Is there a tool or script out there than can be used to create points along a polyline based on a distance in table?
What is the table structure? If they were easily spaced, then a simple densification would work, but obviously this is not the case
You could also look at this thread and the help file on discussion on linear referencing
Thanks for your reply. I will get more specific. I'm working with Sewer CCTV and Esri had created a script to use this data but it was having a lot of issues, mostly because it was the first release. They have reworked some things and I haven't got a chance to get back to it yet but hopefully that helps. If not, I may turn to linear referencing. However, I worry that when I rebuild the network that the routes would also be updated, perhaps I am wrong about how this works.
Normally, the Routes don't rebuild unless you make them rebuild. As a result, holding positions through events can be a challenge. But you can convert events to true points that are not relative to the route and then they will hold their position even if the route changes or you can calculate before and after XY coordinate values into the events and compare then to detect changes and make updates as necessary.
The Roads and Highways Extension does maintain updates as edits are made to Centerlines and registered event tables are synchronized with the edits according to the rules you define. But without that extension the event tables and routes can get out of sync.
That was my main fear of doing that. I actually checked with my account manager on that extension and wow...too pricey for my blood.
What Richard says is true, however, I do not find this a challenging thing to overcome (the price of the Highways Extension is). A general rule, the events will change location if you added length to the beginning of the route or some sort of alignment has occurred. When these conditions occur, I simply:
This is not really a hard process.... Our LRS rarely changes so this is not something I have to do a lot.
Back to the original question, you can fairly easily place a point along a line at a feature-specific distance using arcpy geometry objects - specifically, the positionAlongLine method in the Polyline object.
Returns a point on a line at a specified distance from the beginning of the line.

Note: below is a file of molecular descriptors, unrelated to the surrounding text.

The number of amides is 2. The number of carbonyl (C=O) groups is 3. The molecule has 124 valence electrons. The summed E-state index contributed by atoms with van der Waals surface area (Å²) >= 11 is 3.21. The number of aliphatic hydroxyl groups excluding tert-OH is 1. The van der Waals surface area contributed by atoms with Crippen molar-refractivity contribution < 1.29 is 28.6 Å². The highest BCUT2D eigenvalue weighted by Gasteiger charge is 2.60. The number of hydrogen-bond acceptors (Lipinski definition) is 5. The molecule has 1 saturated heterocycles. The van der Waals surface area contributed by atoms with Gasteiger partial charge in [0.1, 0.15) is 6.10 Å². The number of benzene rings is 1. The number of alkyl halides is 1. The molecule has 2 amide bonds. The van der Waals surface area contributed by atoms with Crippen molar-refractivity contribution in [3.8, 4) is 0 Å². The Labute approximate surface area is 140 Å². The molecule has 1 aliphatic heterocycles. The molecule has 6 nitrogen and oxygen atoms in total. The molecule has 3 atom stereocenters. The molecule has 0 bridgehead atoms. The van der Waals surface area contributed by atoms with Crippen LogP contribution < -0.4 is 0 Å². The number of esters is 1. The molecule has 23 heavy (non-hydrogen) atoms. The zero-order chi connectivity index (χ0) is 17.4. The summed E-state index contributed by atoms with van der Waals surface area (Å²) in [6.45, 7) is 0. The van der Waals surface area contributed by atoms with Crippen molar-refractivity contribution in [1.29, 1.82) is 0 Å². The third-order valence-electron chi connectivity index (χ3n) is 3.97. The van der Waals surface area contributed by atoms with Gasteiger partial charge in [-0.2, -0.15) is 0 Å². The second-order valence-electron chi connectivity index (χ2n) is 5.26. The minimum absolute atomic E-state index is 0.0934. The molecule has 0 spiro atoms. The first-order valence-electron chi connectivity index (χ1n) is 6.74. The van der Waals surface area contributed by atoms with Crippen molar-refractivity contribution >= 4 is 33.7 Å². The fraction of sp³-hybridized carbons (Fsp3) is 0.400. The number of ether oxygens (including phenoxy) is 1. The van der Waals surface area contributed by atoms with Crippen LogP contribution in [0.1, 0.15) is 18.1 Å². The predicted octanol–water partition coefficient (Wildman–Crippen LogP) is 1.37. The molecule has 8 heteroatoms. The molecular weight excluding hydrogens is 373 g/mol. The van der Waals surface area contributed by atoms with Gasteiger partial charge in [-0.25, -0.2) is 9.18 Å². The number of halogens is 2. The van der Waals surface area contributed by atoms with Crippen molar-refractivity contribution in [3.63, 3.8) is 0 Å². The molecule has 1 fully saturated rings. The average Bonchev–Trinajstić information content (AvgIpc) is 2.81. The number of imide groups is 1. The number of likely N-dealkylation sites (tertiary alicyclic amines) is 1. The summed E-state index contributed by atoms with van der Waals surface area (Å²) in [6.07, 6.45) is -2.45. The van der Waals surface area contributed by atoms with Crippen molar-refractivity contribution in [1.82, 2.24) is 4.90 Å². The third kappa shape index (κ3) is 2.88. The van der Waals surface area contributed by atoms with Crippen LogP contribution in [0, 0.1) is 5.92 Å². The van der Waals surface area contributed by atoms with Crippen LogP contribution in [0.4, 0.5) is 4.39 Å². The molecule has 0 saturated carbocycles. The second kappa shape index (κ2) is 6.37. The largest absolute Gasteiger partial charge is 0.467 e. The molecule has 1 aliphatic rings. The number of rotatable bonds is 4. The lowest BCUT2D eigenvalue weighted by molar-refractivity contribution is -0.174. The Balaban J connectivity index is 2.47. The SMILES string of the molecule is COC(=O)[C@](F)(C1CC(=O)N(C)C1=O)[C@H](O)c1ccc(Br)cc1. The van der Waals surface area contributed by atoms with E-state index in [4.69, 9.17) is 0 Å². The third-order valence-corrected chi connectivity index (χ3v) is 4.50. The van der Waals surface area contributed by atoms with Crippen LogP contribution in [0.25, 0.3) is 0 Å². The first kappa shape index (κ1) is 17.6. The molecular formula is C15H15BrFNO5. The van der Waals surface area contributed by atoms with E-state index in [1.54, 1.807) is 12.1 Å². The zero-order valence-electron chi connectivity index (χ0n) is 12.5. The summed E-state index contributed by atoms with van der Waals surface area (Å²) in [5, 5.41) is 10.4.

what about a specific distance rather than a percentage?
Since I use Linear Referencing I have no use for this function. It performs approximately 50 times slower than an LR event layer from a table based on other geometry operations I have tried. Your welcome to pursue it, but unless you can get 120K points to draw in under 30 seconds, I have you beat with my LR event layer.
Josh, positionAlongLine defaults to using an absolute distance. If you want to use a percentage, you would change the optional second parameter to True (I think).
Richard, this is clearly just one method, and for me using Python geometry objects is more flexible than finding the fastest pre-made tool. IMHO, it also directly answers the question, "how do I create points along a polyline based on distance," better than "read the help on Linear Referencing".
Actually, LR is more flexible than a python geometry object. I can chain point events together and create line segment events and a line segment event table can be displayed as either points or segments, depending on how I set up the Route Event layer. I can make the point fall on the line or offset to the side of the line with another event layer setting change. And with another setting change I can get tangent or normal angles to the line at each point automatically to set rotations relative to the line with no real effort. By setting up multiple layers I can make one LR table function as at least 5 different point or line segments layers simultaneously and do different geometry calculations from each layer that all write back to fields in one table. So, LR is much more than a fixed point on a line (although it can become that with a simple export in seconds).
I only pursue code as a replacement for built-in tools if the built-in tools cannot do the task required or the code can outperform the tools. Since python geometry does neither, I will promote LR until someone demonstrates they can beat it on one account or the other.
The Create Route tool is the starting point to create routes from lines. It is reasonable to assume the table mentioned in this post already has a Route ID and distance, so the field that defines that ID would be used with the Create Route tool. Some type of orientation has to be assumed for the way the distances increase and the tool has a variety of options for maintaining the measures so that they comply with that orientation. I personally use the Coordinate Priority option. Once the routes are built, right click the table and choose the Create Route Event layer menu item. The settings are pretty straight forward to choose the Routes, Route ID, and measure (distance) field. If you need a side offset you can apply that with a side distance field. Advanced settings let you get an error code for distances that fall off the line or get a tangent or normal angle in arithmetic or geographic angles.